This is the second in my series of interviews in which I ask people, “What does it feel like to be you?”
Skye Boyle is an arts and crafts adventurer. She finds creative inspiration in the colourful plants and animals surrounding her home in Southeastern Australia and in the wide range of materials she uses to make her art. Rather than limit herself to one style or medium, she follows her hands, heart, and imagination wherever they lead, embracing new projects and techniques along the way. As the founder of The Art of Greenskye, she has cheerfully chosen the title of Artist and Creator.
Skye graciously agreed to share her answer to the very personal question of what it feels like to be her in relation to her love of making art. In an email, she wrote:
“I've always found joy in creating but that questioning feeling always creeps in, is this good enough, what would others think of it, am I wasting my time and money. But I've recently stumbled onto a train of thought, to create not just for the sake of creating, but something that will help others too. In doing this, my spark has been ignited! The fears drop away and I'm floating through my joy as I create.”
“I've recently completed some Medicine Wheels, using mixed media, paint, resin, wool, crystals, thread, etc., which have brought me so much joy and in turn inspiration, and there are no fears associated with them, they make me proud of myself.”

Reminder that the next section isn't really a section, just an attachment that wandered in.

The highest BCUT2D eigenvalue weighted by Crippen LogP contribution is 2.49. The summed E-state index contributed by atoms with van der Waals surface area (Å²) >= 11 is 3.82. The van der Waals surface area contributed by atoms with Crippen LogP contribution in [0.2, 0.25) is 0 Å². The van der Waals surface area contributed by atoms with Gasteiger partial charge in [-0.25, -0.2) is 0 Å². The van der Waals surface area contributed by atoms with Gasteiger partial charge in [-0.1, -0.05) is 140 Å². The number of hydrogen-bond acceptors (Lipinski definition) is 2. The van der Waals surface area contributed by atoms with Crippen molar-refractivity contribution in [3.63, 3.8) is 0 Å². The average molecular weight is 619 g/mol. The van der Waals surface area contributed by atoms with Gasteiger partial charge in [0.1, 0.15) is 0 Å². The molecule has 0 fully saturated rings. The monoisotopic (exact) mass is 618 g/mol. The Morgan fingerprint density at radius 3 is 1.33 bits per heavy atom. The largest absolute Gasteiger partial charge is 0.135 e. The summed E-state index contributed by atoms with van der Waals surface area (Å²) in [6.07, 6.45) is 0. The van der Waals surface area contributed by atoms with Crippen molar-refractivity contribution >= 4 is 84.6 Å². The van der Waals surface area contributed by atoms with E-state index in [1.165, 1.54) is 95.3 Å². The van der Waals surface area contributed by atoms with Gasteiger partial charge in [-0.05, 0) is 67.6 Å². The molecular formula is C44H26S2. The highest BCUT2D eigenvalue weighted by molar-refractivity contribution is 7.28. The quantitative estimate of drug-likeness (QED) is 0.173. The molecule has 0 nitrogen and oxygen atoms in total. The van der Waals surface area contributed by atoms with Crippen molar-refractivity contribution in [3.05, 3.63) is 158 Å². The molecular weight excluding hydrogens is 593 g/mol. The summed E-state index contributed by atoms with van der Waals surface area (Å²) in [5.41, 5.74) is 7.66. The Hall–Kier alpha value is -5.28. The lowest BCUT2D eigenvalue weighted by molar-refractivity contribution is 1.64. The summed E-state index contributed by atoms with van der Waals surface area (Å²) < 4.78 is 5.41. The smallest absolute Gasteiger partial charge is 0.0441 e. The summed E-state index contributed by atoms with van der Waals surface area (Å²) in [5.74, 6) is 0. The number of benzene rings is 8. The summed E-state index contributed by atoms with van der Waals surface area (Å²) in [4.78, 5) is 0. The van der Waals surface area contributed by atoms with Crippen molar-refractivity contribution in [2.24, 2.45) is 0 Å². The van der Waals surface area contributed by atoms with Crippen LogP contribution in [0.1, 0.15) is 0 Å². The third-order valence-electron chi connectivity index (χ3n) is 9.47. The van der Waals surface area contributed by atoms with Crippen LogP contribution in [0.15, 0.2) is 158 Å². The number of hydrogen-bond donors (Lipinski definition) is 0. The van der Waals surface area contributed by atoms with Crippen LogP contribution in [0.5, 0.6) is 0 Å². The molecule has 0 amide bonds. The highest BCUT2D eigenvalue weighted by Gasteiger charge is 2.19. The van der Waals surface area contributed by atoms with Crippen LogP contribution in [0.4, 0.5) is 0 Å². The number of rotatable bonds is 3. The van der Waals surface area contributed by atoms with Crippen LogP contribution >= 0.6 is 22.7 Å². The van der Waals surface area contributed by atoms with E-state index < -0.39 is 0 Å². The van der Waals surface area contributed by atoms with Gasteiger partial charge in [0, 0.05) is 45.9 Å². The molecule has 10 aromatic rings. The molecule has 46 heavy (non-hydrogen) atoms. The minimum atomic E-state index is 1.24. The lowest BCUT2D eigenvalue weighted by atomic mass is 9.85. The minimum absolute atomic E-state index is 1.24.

When I asked how her new projects help her fears drop away, she responded:
“These new projects that make me feel less fearful, I think it's because I loved every stage of it, I felt excited and happy in every moment, and then I was so happy with the outcome, that I didn't care what others thought. It's actually hard to put into words. It really is intuitive art, delving into my own feelings and then also empathy, with thinking and feeling of how it would/could help others, knowing that someone out there will benefit in some way. But then some stages I don't have control over, like with the fluid art, the paint will lay the way it wants to, I've changed my thought process to love the freedom of it, that it will turn out the way it’s meant to. To not focus as much on the outcome, but to fall in love with every stage of the process.”
I can’t help but be delighted by Skye’s description of how she feels while she’s creating – that she has identified her process as an antidote to her fear, that she places her trust in her own intuition and empathy to guide her toward meaningful projects, and that she feels proud of herself and a sense of purpose in the work she’s doing. I’m also drawn to the thought of finding freedom in the moments we don’t have control over, rather than fearing the outcome. I look forward to giving it a try in my own work.
How about you? Do you ever question what others will think of your chosen pursuits or worry that your efforts won’t be good enough? How do you deal with your fears? Share your thoughts with Skye and me in the comments.